But good luck to them because not only do they ‘get’ the aesthetic, they know how to give it meaning. This was probably the most intelligent breakfast I have had outside my own four walls. It’s not even too-cool-for-school-Hackney-manqué but a little bit of love in among the trees where time was, only certain gentlemen would wander furtively at night. And the edible garden out front brings a bit of Noma-esque forest forage to Edinburgh. After I’d eaten there, like some inky theatre critic, eager to make the morning edition, I simply couldn’t wait to tell my world.
But their party is well on its way and I came late. Likewise with another newish revival to the scene. Andrew Radford was one of the young bloods in the 1980s and the visionary chef proprietor behind The Atrium and Blue. While he was running these excellent establishments, among the best in town, he was also bringing up a family. They have now grown up and a family business has been born at Timberyard.
Rejuvenated from what once was the 19th-century prop stores for a local theatre impresario, this building beguiles with possibilities and ingenuity. The stripped-down, remodeled layout uses each corner of the space with careful expression, from the private dining shed to the herb and wild weed garden and Joe’s turf-roofed shed out back, where the soda pop empire is being born. The elegant design, from plates to shades, the tempting hotch-potch of home made cordials in random bottles and the wood burning stove give this the feel of a journey through the looking glass.
I won’t bang on about Ben’s food because it’s been praised wildly elsewhere. It is artsy and with so many players on a plate, it’s not always easy to remember exactly what you are eating. But if anything, this largely self-taught and determined young chef suffers from an over-generous serving of talent, which isn’t a bad thing.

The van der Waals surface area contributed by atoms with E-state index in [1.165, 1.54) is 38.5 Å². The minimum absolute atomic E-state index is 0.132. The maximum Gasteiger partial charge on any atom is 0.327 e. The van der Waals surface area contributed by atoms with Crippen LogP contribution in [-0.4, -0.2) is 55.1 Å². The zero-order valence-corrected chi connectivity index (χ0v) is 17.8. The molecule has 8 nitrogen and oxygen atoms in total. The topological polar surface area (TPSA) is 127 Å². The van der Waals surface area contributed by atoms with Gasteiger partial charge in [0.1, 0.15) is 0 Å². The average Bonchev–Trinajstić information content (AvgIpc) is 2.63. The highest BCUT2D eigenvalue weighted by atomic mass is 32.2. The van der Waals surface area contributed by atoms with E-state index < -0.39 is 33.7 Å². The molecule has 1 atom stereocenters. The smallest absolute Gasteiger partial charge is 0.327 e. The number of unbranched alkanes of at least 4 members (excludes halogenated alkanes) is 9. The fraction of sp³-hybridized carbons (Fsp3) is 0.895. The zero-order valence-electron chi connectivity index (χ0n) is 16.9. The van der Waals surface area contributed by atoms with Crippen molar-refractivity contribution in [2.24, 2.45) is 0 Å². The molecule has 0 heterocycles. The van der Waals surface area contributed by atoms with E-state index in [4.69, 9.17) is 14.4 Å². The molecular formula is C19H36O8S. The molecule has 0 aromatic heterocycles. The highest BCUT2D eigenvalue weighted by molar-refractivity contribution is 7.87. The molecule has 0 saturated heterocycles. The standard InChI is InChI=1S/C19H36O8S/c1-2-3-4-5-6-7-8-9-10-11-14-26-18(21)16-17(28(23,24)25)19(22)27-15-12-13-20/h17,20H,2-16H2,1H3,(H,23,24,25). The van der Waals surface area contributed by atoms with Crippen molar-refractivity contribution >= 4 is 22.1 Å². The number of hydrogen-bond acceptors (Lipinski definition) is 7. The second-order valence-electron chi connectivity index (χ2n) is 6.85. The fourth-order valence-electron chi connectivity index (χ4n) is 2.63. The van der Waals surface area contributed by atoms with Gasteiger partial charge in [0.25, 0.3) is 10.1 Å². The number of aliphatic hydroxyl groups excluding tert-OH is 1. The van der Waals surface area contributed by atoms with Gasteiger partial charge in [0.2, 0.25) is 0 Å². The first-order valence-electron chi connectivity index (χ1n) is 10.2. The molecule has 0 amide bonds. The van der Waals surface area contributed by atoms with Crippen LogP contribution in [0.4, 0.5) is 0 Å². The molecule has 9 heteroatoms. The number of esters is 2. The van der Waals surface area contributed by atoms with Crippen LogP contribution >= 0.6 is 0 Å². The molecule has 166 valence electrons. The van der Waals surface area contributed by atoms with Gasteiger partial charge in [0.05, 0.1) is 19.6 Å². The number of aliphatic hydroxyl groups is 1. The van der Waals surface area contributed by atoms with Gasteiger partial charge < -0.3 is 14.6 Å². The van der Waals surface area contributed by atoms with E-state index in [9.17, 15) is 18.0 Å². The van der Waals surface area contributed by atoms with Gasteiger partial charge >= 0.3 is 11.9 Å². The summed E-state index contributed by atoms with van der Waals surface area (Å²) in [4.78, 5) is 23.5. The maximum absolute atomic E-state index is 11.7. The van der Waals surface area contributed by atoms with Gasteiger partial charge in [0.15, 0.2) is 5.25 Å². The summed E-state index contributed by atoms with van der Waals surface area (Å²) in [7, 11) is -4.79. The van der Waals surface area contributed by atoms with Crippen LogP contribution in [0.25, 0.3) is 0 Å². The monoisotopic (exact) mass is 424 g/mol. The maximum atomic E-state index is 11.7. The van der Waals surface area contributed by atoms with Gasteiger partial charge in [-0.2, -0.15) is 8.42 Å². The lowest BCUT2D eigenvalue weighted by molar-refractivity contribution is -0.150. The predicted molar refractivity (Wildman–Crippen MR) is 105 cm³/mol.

Most enchanting of all is the feeling that here, like the Cottage down the road, this is a family of friends at work, who care, most of all that you have an experience you will remember with affection.
The last place on my current list is Earthy. More mismatching furniture, Edison filament bulbs, wooden boards, small plates and yes even Alice in Wonderland. But ascetic aesthetic aside, these guys have been busy acquiring the best local, ethical and organic suppliers and artisan producers for food shopping in Scotland in their stores for a few years. Just lately they’ve opened this posher-end foodie caff a la Ottolenghi. For me it’s ‘just right’ food cooked by an ex-supper club chef, which for obvious reasons I admire. It’s surprising just how many restaurants will still serve you a bowl of limp broccoli, carrots and cauliflower. As if fennel, kale and squash didn’t exist. Here the vegetables in their infinite variety are given the main stage in twists and turns of creative abundance. Ceres herself would be pretty chuffed.
Edinburgh has that Scottish ability to filter out bullshit or ‘patter’ as we call it. Too many restaurant experiences have become like snooty private galleries where the assistants are uppity and the work is silly or just not very good. Not these three. Here we have a new generation of Scottish (re-)inventors. Our own culinary enlightenment.